A winner is me.
Join Date: Aug 2003
Location: The Victory Trail.
Capriati Questionable for Australia
THE Australian Open's women's event looks like being won by the last woman standing, with dual Melbourne Park champion Jennifer Capriati now in doubt with a shoulder injury.
Capriati's right shoulder has not improved since soreness forced her to drop out of an exhibition charity match in Florida on December 17 against Wimbledon champion Maria Sharapova. The powerful American, ranked 10th in the world, will make a decision by Saturday on whether to take up her place in the Medibank Private International, starting in Sydney on Sunday.
Open title contenders Serena Williams and Amelie Mauresmo both have abdominal strains which forced them to withdraw from matches in a Hong Kong exhibition which started yesterday and have no further appearances booked before the Australian Open starts on Monday week.
The Sydney event has a strong women's entry with four women ranked higher than Capriati engaged at Homebush Bay - world No.1 Lindsay Davenport, French Open champion Anatasia Myksina, Australian Open winner Justine Henin-Hardenne and world No.6 Elena Dementieva, runner-up at the French and US Opens.
Even if the elite women play the Australian Open, its two-week format will be a punishing examination for many of them, including Henin-Hardenne, who will be scrutinised closely in Sydney on her return from a four-month tournament absence while she recovered from a virus.
Kim Clijsters, who fell 20 ranking places during 2004 due to wrist surgery, decided on Tuesday not to ask for a wildcard for the Australian Open and will fall out of the top 30 because she will relinquish runner-up ranking points.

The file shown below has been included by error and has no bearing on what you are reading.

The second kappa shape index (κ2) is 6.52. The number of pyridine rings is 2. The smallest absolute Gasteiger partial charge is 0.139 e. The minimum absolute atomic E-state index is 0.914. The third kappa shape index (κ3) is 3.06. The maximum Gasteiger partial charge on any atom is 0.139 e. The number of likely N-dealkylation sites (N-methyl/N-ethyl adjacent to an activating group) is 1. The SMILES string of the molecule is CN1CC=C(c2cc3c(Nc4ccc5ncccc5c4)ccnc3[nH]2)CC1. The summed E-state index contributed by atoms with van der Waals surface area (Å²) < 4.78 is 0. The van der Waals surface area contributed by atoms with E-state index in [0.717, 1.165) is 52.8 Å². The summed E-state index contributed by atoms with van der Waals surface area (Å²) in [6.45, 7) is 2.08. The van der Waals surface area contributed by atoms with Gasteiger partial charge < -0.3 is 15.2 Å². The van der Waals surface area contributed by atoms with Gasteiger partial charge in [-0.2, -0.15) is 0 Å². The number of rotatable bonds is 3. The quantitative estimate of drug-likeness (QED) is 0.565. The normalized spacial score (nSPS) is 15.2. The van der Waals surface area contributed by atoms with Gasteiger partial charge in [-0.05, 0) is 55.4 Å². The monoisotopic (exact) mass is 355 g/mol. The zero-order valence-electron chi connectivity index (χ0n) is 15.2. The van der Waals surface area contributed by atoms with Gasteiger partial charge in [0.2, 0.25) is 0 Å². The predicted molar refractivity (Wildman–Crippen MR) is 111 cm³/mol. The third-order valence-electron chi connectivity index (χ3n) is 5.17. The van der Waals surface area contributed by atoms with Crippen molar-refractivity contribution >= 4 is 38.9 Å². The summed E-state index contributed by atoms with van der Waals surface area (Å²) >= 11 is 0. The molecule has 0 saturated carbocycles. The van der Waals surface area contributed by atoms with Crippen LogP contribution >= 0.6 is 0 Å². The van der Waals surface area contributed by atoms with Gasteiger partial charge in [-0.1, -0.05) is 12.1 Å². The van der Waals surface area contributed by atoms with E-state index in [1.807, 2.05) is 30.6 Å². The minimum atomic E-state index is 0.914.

Tennis legend Martina Navratilova said the injuries befalling the top women in recent months was "beyond belief".
Davenport and No.2 Mauresmo are the only players to have been ranked in the top five at the end of both 2003 and 2004, with Henin-Hardenne falling from No.1 to No.7, Clijsters from No.2 to No.22 and Serena Williams from third to seventh.
Of the established queens of the game overthrown last year by Russians Myskina, Sharapova and Svetlana Kuznetsova in places No.3 to No.5, Capriati fell from sixth to 10th and Venus Williams edged back from No.11 to her current ranking of ninth.
"We have seen the top 10 decimated. It's a combination of many factors, like some of them playing too much tennis at an early age, not having a long enough off-season and not taking off enough time between tournaments," Navratilova said.
Capriati, popular in Australia for her 2001-02 Australian Open double and her well-documented growing pains as a precocious elite athlete, had a poor finish to the year after the intense disappointment of missing out on her best chance to win a US Open last September.
After beating Serena Williams in the quarters in New York, Capriati lost a deciding-set tiebreak against Dementieva in the semi-finals, the third time she had been tipped out of her national championship.
Lindsay Davenport|Elena Bovina|Marissa Irvin|Tatiana Golovin|Mary Pierce|Sesil Karatantcheva|Cara Black|Clarisa Fernandez